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Recently DeWalts begun releasing their 18V line in kits complete with vehicle chargers, and this strikes us as a great idea.  How often have you found yourself using your drill where there’s no power at all available?  That is one of the major benefits of cordless tools, right?  Though you’ve (almost) always been able to purchase vehicle chargers, now you can just purchase a kit that includes one from the start.

This particular kit includes one 18V XRP hammerdrill — with some nice specs, by the way:

  • Three speed settings: 0-450, 0-1500, and 0-2000 RPM and 0-7650, 0-25,500, and 0-34,000 BPM
  • Twenty-two clutch settings
  • 1/2″ chuck

It also includes two 18V XRP batteries, a 360-degree side handle for the hammerdrill, a one-hour vehicle charger, and a heavy-duty kit box.

Street pricing starts around $325.

Heavy-Duty XRP 18V Cordless Hammerdrill Kit w/Vehicle Charger [DeWalt]
Street Pricing [Froogle]

 

One Response to Finds: DeWalt’s 18V Cordless Hammerdrill Kit w/Vehicle Charger

  1. Myself says:

    Of course they say the charger will cut out before it flattens your vehicle’s battery too much, but that’s not always the case. In cold weather, a battery might put out enough voltage that the charger is happy, but when you go to crank the engine, it can’t deliver the amps to turn over the starter. Uh oh! Lead-acid batteries are very temperature sensitive.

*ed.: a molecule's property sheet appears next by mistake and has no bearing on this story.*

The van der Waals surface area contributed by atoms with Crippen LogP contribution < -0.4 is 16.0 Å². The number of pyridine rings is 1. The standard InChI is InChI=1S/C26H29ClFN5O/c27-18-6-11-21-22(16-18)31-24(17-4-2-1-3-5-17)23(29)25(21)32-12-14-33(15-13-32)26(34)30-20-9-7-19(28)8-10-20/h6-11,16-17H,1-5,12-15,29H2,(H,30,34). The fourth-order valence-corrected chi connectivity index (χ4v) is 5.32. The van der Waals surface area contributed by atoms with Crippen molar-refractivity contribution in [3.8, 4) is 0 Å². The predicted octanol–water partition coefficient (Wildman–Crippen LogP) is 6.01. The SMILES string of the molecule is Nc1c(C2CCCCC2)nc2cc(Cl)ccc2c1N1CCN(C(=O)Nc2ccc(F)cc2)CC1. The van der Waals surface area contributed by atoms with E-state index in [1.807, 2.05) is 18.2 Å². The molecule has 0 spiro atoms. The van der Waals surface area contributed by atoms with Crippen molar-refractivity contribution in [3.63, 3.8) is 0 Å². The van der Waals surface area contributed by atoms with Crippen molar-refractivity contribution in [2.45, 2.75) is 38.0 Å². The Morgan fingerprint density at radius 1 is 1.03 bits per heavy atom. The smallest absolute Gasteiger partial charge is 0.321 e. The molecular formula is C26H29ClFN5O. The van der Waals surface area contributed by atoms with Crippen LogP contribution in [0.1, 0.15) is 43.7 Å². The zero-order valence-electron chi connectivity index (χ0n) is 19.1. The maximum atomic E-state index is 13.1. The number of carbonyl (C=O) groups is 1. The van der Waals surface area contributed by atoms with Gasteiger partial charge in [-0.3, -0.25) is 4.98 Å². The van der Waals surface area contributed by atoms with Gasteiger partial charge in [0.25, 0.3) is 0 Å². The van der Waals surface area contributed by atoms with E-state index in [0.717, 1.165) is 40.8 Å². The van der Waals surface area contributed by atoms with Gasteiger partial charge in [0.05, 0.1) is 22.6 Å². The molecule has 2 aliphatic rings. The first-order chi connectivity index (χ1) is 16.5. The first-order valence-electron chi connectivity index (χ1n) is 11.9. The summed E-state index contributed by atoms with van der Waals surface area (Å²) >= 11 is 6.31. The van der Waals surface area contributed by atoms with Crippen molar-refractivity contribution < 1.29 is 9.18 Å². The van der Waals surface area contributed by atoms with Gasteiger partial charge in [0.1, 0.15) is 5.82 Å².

To avoid that, you could leave the engine running while charging a pack, which is wasteful and noisy (and invites drive-off vehicle theft). Or you could get a portable power-pack unit and either run the charger from that (which adds another layer of indirection and inefficiency as the power gets from the alternator to the tool) or keep it in reserve in case the engine won’t start (probably the best option). Just remember to recharge it regularly!

    Or, if you’re doing enough work in the middle of nowhere to justify a vehicle charger in the first place, you might want to invest in a serious solar panel. Not the little 2-watt “battery maintainer” suction-cup jobbie, but a real 70 or 80 watt panel. With a battery, charge controller, and some basic angle-iron framing, you can clone the SolarOne Harvester for about 1/4 the cost. Park the unit away from any shade, and forget ever having to idle your vehicle for power. I’ve seen large solar power trailers that completely replace jobsite generators!

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